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30 Years Ago: The Peak Of The Celtics Big Three

It’s been thirty years since the Celtics 1980’s dynasty began to come to an end.  After winning the NBA Championship with arguably the best team in the history of the NBA in 1986, the Celtics were once again loaded and primed to repeat as champions in 1987.  Granted, their core was getting older.  By the end of that season, Robert Parish was 33, Dennis Johnson was 32, Larry Bird was 30, and Kevin McHale was 29.  Bill Walton, who was the NBA’s best sixth man in the previous season, played just ten games.  The Celtics went 59-23 and made it to the NBA Finals again, but lost to the Lakers in six games.  Because of that, this team is not discussed like some of the other great Celtics teams.  However, the Big Three of Larry Bird, Kevin McHale, and Robert Parish was never better.

This was the best front court in the history of basketball.  All three players could score at will in the low post.  They were all solid mid-range shooters.  They were all great rebounders.  Given the vast decline of quality big men in the NBA over the past twenty years, it’s likely that we’ll never see a better front court.

 

Let’s take a look at The Big Three’s numbers in 1986-87.

Larry Bird:  28.1 points; 9.2 rebounds; 7.6 assists; .525 FG%; .910 FT%

Kevin McHale:  26.1 points; 9.9 rebounds; 2.6 assists; .606 FG%; .836 FT%

Robert Parish:  17.5 points; 10.6 rebounds; 2.2 assists; .556 FG%; .735 FT%

 

In a word: Ridiculous.  If you disagree that this is the best front court of all-time, please send along three front court players who had better combined numbers than the above in a season.  Good luck!  It’s basically three players all averaging a double-double and Bird close to averaging a triple-double.  His average game that year was 28 points, nine rebounds, and eight assists a game while playing on a team that had three other Hall of Famers in the starting five.  Much different than Russell Westbrook piling up stats with no talent around him!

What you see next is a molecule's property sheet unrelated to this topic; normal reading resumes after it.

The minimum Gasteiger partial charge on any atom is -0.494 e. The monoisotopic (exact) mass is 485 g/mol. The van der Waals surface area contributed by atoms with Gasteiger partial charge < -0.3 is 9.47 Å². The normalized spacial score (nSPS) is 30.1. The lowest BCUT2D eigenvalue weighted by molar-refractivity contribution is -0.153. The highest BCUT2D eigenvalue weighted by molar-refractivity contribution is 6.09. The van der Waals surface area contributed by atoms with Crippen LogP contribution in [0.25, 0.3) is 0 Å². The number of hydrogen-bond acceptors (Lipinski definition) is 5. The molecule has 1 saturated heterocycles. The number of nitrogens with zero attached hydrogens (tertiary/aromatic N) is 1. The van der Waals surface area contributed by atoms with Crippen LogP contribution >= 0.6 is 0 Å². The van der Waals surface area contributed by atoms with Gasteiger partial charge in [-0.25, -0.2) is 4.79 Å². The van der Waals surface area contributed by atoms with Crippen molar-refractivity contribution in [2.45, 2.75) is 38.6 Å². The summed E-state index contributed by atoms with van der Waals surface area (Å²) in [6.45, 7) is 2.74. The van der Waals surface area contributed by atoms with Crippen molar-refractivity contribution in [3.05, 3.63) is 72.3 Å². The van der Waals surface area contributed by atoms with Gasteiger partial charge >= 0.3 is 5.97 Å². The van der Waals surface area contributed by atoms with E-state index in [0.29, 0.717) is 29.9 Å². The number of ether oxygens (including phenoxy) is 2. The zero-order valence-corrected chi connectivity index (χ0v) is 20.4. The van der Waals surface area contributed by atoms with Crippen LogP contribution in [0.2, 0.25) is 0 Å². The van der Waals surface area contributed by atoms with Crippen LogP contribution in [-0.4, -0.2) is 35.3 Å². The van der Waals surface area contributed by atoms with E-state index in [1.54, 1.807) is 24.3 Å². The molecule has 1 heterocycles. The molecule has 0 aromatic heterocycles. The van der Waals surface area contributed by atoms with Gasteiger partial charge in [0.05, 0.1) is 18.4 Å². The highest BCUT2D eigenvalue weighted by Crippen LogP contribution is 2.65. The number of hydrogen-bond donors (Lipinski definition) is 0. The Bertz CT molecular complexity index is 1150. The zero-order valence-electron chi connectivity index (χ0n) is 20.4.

What made this group great was their ability to beat you in a number of ways.  McHale was virtually unstoppable in the low post.  He shot 60% from the field and these weren’t all shots close to the rim.  He was a very good outside shooter.  Parish from fifteen feet in was close to automatic.  Then, of course, Bird could basically do whatever he pleased.  He could score inside and outside.  When the game was on the line, there was no one better.  He was also the best facilitator at the forward position in the history of the NBA.  He made McHale and Parish better players.

It’s been thirty years so it’s understandable that this group has been forgotten over time.  Now, when we say Big Three everyone remembers Paul Pierce, Kevin Garnett, and Ray Allen.  Great group.  Nothing like this one.  Many of you never had the privilege of watching Larry Bird, Kevin McHale, and Robert Parish play together during the 1980’s.  The 1986-87 Celtics who didn’t even win  title would beat the 2007-08 Celtics very easily.  The numbers just don’t match up for the 2008 team.  It wouldn’t have been close.

It’s been 30 years since this group dominated the game down low.  No chucking threes.  No one-on-one isolations.  No slow pace.  Instead, passing and low post scoring were the priorities.  The NBA will never be the same.  What a privilege it was for Boston fans to get to see Larry Bird, Kevin McHale, and Robert Parish play together in their prime years.  There will likely never be a better front court trio.

 

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